I have moments of great frustration with this project, none more than when facing the paucity of information on Bowie’s later years. Ian MacDonald, for his song-by-song Beatles study, had as his Virgil Mark Lewisohn, who had annotated every single Beatles studio take. And various Dylan tomes by everyone from Greil Marcus to Michael Gray were nourished by the four-decades-long labors of anonymous bootleggers, who have distributed outtakes and demos from every Dylan period.
Not the case with Bowie, who has tried to keep every trace of his creative processes locked in a vault, and has generally succeeded. Even essential quasi-authorized reference works like Kevin Cann’s are spotty at times when it comes to studio data and, most of all, demos and outtakes, many of which are referred to by title alone. And that’s for the Sixties and early Seventies, an era when there actually are some circulating studio bootlegs. The post-Young Americans period is barren ground. Determining how songs developed becomes an inspired bluffwork. Everything I write at this phase of Bowie’s career is simply me squinting through a murky glass into a locked room, trying to make out shapes.
Which brings us to “Baby Can Dance,” for which Bowie has a sole songwriting credit and which allegedly was written and demoed before the Tin Machine sessions. Hearing the demo version of the song or its various studio run-throughs would be of immense help, as all we have is the murky final mix. Did Bowie decide on having the tempo clunkily shift between cut-time and 4/4, or was this an impulsive decision of the Saleses? Who came up with the jaundiced Bo Diddley-esque guitar riff that shags through the verses? Did Bowie have the lyric in place before the session, or did he dash out the Sixties-callback lines on the spot (referring back to his own “shadow man” and “Jumping Jack Flash” too)?
“Baby Can Dance” appears to have been earmarked for an album closer early on (maybe because of the long, strangled coda in which Bowie screams “it’s ooooover”), and bonus tracks on cassette/CD were sequenced before it, preserving its full-stop status. It was well-chosen, as “Dance” is a monstrous performance that would make anything following it seem anemic.
An oddly-structured piece that begins with an eight-bar chorus curtain-raiser and a 12-bar group solo (which appears again after the first chorus, then in a more elongated form after the second), it’s Bowie and Gabrels further developing the curtain-of-feedback idea they had crafted for the revised “Look Back in Anger” and which they would follow with the long, squalling metamorphosis of “Now” into “Outside”. The solos have a droning, circular feel, in part because the chord progressions keep on the same bass note, E (so the pre-verse group solo is E/F-E/E while the post-second-chorus solo is E/C-E/D-E).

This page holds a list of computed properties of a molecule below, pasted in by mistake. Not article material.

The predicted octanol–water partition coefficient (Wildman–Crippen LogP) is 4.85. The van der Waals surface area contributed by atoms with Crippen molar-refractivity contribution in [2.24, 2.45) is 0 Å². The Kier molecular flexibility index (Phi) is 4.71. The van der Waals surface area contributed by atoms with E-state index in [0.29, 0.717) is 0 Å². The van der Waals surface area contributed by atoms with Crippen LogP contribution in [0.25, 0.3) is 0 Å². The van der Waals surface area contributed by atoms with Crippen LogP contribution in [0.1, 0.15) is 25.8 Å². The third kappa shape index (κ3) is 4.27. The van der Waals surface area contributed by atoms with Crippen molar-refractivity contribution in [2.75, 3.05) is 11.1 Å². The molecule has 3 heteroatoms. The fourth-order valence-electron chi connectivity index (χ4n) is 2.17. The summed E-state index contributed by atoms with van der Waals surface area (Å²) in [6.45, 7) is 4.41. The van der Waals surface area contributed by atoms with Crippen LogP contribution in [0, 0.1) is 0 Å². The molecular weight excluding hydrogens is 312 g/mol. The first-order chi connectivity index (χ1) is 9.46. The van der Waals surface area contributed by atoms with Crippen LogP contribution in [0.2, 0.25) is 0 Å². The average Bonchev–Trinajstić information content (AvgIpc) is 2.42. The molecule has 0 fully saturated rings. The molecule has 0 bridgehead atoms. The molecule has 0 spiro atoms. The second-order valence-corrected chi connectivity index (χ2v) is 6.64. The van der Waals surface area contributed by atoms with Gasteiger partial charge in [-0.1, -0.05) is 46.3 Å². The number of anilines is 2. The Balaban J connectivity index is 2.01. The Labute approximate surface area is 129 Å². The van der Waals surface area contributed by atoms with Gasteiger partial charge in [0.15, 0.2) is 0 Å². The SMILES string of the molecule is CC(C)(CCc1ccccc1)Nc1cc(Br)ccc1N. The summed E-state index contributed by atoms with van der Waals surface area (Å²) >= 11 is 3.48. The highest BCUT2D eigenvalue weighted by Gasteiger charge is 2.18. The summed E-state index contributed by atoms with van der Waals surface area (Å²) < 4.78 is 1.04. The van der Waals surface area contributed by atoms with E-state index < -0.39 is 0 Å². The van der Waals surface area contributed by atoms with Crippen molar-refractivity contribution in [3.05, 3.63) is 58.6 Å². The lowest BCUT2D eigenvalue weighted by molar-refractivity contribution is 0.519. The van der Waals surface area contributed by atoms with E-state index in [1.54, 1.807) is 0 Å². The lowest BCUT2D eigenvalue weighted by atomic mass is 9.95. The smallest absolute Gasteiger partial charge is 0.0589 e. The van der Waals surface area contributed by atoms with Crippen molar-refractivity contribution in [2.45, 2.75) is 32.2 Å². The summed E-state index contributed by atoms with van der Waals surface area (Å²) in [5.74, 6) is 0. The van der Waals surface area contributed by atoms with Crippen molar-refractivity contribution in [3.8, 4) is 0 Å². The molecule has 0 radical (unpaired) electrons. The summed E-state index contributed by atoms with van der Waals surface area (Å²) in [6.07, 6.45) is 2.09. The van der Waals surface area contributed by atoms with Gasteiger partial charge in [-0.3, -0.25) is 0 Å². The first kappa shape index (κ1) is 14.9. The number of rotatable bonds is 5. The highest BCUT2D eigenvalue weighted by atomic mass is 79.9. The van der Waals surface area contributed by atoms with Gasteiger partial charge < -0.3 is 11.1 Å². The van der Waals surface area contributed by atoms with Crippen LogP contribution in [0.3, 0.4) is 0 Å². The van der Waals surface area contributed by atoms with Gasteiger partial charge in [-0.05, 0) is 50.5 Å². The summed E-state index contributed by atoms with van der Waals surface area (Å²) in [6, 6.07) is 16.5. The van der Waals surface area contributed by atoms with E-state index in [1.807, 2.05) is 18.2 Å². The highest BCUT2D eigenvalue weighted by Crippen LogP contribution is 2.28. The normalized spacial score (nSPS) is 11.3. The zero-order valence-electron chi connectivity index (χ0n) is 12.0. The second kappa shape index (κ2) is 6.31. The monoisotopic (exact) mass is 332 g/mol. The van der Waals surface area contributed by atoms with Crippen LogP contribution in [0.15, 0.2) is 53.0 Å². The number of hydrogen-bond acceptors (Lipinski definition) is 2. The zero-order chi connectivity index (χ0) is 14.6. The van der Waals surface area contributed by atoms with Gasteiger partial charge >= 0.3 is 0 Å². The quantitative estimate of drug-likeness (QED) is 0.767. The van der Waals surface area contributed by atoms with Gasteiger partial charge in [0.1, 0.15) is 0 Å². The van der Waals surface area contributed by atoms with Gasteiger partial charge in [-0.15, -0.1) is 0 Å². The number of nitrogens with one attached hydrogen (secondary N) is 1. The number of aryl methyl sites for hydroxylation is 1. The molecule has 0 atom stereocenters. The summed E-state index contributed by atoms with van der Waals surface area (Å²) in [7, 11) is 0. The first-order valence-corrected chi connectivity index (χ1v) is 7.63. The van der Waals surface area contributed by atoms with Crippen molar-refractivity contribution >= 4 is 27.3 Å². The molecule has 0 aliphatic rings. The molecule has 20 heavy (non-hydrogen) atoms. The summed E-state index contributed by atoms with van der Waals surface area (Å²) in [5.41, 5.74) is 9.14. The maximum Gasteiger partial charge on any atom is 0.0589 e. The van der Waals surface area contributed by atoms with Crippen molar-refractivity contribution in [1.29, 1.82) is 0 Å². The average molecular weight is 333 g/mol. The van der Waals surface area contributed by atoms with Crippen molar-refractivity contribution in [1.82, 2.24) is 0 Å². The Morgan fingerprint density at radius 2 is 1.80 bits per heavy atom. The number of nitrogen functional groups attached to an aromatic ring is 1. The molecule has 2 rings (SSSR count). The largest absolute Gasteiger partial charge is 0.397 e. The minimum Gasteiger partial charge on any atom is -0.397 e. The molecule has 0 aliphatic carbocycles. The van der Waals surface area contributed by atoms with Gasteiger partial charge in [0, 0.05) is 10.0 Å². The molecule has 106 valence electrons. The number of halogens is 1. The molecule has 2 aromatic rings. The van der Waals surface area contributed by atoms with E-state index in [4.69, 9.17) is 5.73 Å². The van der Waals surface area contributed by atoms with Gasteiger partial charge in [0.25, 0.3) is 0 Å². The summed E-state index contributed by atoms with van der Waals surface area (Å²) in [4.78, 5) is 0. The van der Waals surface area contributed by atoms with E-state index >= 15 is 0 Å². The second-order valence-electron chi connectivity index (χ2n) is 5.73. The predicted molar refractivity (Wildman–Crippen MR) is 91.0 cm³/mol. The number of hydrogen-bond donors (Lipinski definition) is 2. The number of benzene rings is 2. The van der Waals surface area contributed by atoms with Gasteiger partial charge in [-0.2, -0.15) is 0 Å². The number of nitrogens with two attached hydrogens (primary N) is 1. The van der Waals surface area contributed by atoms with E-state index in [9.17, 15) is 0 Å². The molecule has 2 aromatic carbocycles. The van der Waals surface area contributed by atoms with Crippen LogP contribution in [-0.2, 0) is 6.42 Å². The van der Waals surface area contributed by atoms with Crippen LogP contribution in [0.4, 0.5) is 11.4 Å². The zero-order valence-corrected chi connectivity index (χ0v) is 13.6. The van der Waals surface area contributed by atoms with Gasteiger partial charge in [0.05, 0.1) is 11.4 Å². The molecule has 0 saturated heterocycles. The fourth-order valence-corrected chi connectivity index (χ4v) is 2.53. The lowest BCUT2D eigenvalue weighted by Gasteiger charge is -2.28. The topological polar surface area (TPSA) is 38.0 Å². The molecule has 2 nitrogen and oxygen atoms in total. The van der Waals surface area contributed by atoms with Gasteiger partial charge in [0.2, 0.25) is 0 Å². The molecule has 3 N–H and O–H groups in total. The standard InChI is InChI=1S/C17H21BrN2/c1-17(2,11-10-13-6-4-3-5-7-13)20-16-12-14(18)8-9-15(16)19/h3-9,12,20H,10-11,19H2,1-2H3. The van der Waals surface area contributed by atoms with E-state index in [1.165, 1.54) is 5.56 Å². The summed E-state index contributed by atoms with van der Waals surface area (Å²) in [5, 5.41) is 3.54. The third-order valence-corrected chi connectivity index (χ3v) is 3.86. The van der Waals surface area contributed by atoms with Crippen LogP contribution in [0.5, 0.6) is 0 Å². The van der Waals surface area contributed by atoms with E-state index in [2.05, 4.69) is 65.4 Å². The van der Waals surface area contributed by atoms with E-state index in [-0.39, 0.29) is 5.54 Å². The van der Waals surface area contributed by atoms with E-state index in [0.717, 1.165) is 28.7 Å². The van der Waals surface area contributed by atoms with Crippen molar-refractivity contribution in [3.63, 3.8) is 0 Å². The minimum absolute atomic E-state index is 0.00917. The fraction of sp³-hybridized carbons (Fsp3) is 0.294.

Throughout the various solos, Gabrels annexes a section of the mix and howls to himself, though in the climactic solo he eventually builds to a run of piercing, feedback-laden notes that provide a sense of drama, while Bowie moans and the Saleses thunder around him (another nice Gabrels moment is the descending line he clashes against Bowie’s vocal melody in the chorus). Tony Sales’ walking bassline is a secondary hook to the Bo Diddley riff, while Hunt, though typically unsubtle and not quite mastering the various tempo shifts, is gargantuan—even the occasional thwack on a cowbell during the solos sounds as though he’s striking an iron support bar.
Bowie’s lyric, which riffs on a faceless heartbreaker who appears on a few other Tin Machine songs (though as Ian wrote, it’s Bowie playing with “classic” rock ‘n’ roll sexism as a signifier), builds to the chorus vocal hook, the whining stepwise push of “bay-bee can FLOAT….bay-bee can DANCE,” which is memorable if (intentionally) irritating. I prefer Bowie’s lugubrious, vampirish vocals on later live recordings of “Dance,” (such as the Osaka recording linked above, from 30 January 1992—one of the last Machine shows) which also have a more ominous “it’s over now” section, a “Flight of the Bumblebee”-esque Gabrels guitar solo and, bizarrely, better-mixed Tony Sales vocal harmonies than the studio track. The hell-for-leather coda, with Gabrels needling his way into the crushing, climactic group thud, slammed the door shut on Tin Machine Mark One as well as anything could have.
Recorded ca. August 1988 at Mountain Studios, Montreux, and/or Compass Point Studios, Nassau, Bahamas, ca. November-December 1988. Performed during both Tin Machine tours, 1989 and 1991-92. A live version from Paris in June 1989 was used as a B-side of the “Prisoner of Love” E.P. while a Hamburg recording from 1991 appeared on the ambitiously-titled 1993 compilation Best of Grunge Rock.
Top: Matt Weber, “Port Authority, [NYC], 1988.”